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RE: "Forgot Password" function
From: <Matthew_Chalmers () bankone com>
Date: Sat, 19 Oct 2002 16:50:14 -0400

Not having to call a helpdesk can save time and money. Plus users may need a password reset at 3am on a Sunday when the 
helpdesk isn't staffed.

Sending a password in email is risky, compounded by the fact that many people download their mail using unencrypted POP 
authentication. There are commercial solutions that send a password to the user's preregistered cell phone or pager, 
which is arguably more secure than email, and the phone/pager is like a token only the user should have. Another 
commercial solution records a voiceprint and a phone number during registration, so when the password is reset the 
system calls the number and matches the voice to the print then a sampled voice gives the password.

In any case the system shouldn't be able to retrieve the password, it should have to reset it to something random, and 
a time-out should be associated with it, so the account gets disabled if there's no successful login before the time is 
up. Also the user should be forced to change the password upon successful login.

A cheap and easy method is to have the user pick one or more security question/answer pairs during registration, which 
is mentioned in the OWASP Guide. But the user could pick silly things like "What color is the sky: blue" and anyone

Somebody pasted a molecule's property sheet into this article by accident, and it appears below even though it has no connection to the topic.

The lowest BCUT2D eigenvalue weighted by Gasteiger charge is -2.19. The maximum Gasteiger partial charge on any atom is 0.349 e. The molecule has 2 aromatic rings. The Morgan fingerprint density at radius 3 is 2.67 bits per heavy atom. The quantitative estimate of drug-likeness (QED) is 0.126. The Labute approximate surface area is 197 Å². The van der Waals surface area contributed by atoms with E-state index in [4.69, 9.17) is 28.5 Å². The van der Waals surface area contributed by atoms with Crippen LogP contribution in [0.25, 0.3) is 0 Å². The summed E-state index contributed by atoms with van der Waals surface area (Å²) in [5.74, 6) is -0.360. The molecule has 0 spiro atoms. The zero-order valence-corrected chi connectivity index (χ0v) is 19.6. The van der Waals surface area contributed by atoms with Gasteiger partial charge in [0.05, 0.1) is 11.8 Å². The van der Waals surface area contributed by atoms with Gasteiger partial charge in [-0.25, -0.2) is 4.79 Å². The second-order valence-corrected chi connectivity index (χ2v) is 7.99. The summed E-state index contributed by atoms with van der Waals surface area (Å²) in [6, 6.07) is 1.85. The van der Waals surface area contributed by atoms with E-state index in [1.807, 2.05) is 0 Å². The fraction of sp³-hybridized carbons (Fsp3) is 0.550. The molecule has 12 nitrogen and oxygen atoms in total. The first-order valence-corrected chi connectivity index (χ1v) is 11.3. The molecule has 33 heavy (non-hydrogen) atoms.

could reset the user's password, which is why I don't necessarily agree with the OWASP advice of not giving the user a 
list of questions to choose from.

This, however, may be no better than certain personally-identifiable bits of info like SSN--it's extra data that must 
be stored and once someone knows it he/she can reset the user's password anytime. (The main advantage of random q/a 
over PII is that nothing personal is at stake if the database is hacked and the q/a can be changed if needed.)

In any case it depends on who the user is, like internal or external. If it's a system for employees then you can 
probably justify storing PII for self-service password reset. If it's a public webmail service then it depends on how 
much you value your customers and their privacy...simply letting anyone who knows a username have a reset password sent 
to an alternate, stored email may be fine.

Matthew Chalmers
Information Security
matthew_chalmers () bankone com

-----Original Message-----
From: Kevin Spett [mailto:kspett () spidynamics com]
Sent: Friday, October 18, 2002 2:25 PM
To: Brecrost Jones; webappsec () securityfocus com
Subject: Re: "Forgot Password" function

The problem with email is obviously that you put a password in plaintext,
which is no good.  If possible, consider going low tech.  Have them pick up
a phone to call someone and verify personal information to reset the

Kevin Spett
SPI Labs

----- Original Message -----
From: "Brecrost Jones" <brecrost () hotmail com>
To: <webappsec () securityfocus com>
Sent: Friday, October 18, 2002 1:31 PM
Subject: "Forgot Password" function

I'm looking for opinions on the most secure way to implement a "Forgot my
password" function for a website.  I know that having this feature is
probably an inherent security risk, but __assuming that it is a required
feature__ what would be the most secure way to implement it?

Is the "enter your email address and we'll mail you the password" the best
way to go?  As far as I can tell, it's the most common.  But I'm not sure
I'm comfortable sending the password in a clear text email message.

I don't really like the "secret question" method either, since if someone
can get the question, they may be able to guess the answer.

Are there other methods out there?  Has anyone come up with a novel
that is more secure?

Thanks for any input.

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